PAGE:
Tony Stewart drove from the back to the front three times to finish fifth in the Hollywood Casino 400 NASCAR Sprint Cup Series race Sunday at Kansas Speedway in Kansas City, Kan. Stewart, the driver of the No. 14 Office Depot/Mobil 1 Chevrolet for Stewart-Haas Racing (SHR), started 33rd in the 43-car field and had to overcome a botched pit stop, an incident with Jeff Burton and a spin to record his sixth top-five in 14 career Sprint Cup starts at the 1.5-mile oval.
“Our guys led by (crew chief) Steve Addington – they never gave up today. Really proud of their effort,” said Stewart, who won at Kansas in October 2006 and October 2009. “That’s how we won a championship last year, by never giving up.
“We probably had to pass more cars than anybody today, but that seems to be our M.O. We seem to have to do that every week. We’ve got a little bit of work to do, but we’re gaining on it. We worked with a little different package this week. We still didn’t get it right, but we got pretty close.”
Stewart passed a total of 74 cars during the 267-lap race around the newly paved track. In addition to overcoming his 33rd-place starting spot, Stewart handled these bits of adversity en route to his 11th top-five finish of the season:
A pit miscue on lap 73. The wedge wrench was left in the car, forcing a return to pit road on lap 74.
A lap 84 incident with Burton. Stewart caught Burton as his No. 31 Chevrolet bobbled off turn four and hit the left-rear corner of Burton’s bumper, sending Burton into the wall.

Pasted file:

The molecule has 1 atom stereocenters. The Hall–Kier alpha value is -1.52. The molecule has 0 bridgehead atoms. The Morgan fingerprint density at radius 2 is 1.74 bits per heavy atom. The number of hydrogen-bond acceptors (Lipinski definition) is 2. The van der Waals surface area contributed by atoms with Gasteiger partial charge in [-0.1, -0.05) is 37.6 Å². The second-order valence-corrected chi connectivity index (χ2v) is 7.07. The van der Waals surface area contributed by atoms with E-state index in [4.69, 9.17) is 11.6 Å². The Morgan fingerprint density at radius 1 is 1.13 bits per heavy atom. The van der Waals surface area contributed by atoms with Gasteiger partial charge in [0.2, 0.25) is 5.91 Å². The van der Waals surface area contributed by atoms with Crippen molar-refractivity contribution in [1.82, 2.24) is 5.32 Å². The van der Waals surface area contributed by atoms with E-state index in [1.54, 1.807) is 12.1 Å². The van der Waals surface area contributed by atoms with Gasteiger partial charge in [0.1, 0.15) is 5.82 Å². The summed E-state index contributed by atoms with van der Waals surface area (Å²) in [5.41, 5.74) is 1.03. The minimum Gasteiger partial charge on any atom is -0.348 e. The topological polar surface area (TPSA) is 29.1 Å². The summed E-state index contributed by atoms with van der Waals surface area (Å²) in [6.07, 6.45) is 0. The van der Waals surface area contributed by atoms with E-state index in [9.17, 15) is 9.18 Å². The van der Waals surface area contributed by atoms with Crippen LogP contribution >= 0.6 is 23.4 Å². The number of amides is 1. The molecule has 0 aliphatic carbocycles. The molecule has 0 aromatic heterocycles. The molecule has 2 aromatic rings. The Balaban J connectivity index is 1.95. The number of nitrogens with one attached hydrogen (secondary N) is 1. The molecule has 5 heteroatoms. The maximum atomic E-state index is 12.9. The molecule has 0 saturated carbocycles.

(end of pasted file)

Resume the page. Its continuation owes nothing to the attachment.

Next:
A spin on lap 166. Stewart kept his car off the wall in an impressive display of driving prowess. Many of his counterparts could not perform similar saves, which accounted for a race-record 14 caution periods for 66 laps, with 16 drivers failing to finish.
After each one of those setbacks, Stewart had to rally his way toward the front. Perhaps the most impressive came after his lap 166 spin. Stewart had just cracked the top-10 by passing Kasey Kahne and then looped his Office Depot/Mobil 1 Chevrolet off turn two.
With four fresh Goodyears after the spin, Stewart restarted in 28th with less than 100 laps remaining. His tenacious drive augmented Addington’s savvy pit calls, most notably a two-tire stop on lap 218 that put Stewart in second place behind race leader Matt Kenseth for the lap 223 restart.
The pit strategy bought Stewart track position, but the cars around him were stronger. Stewart still held his ground in the closing laps, giving up only three positions to finish fifth.
“An eventful day,” Stewart said. “Happy to get a top-five out of it. We have a ways to go, but I’m really proud of our guys. We had some stuff to deal with early in the race, and our guys never quit.”
Stewart’s top-five run was the lone bright spot for SHR at Kansas as his teammates suffered disappointing finishes in the Hollywood Casino 400.
Ryan Newman, driver of the No. 39 Code 3 Associates Chevrolet for SHR, finished 30th after being involved in an accident with Kyle Busch on lap 183. Newman’s car was too damaged to finish the race.
SHR driver Danica Patrick, who is driving the No. 10 GoDaddy.com Chevrolet for Tommy Baldwin Racing via a collaborative agreement with SHR, finished 32nd after being involved in an accident with Landon Cassill on lap 156. Like Newman, her car was too damaged to continue.
Kenseth won the Hollywood Casino 400 to score his 24th career Sprint Cup victory, his third of the season and his first at Kansas.
Martin Truex Jr. finished .495 of a second behind Kenseth in the runner-up spot, while Paul Menard, Kahne and Stewart rounded out the top-five. Clint Bowyer, Regan Smith, Brad Keselowski, Jimmie Johnson and Jeff Gordon comprised the remainder of the top-10.
Stewart is representing SHR in this year’s Chase for the NASCAR Sprint Cup, and came into the sixth race of the 10-race Chase in eighth place among the 12 Chase drivers, 50 points behind Chase leader Keselowski. Stewart leaves Kansas seventh in the standings, 47 points behind Keselowski.
Newman dropped one spot to 15th in the standings with 903 points, 61 back of 13th-place Busch.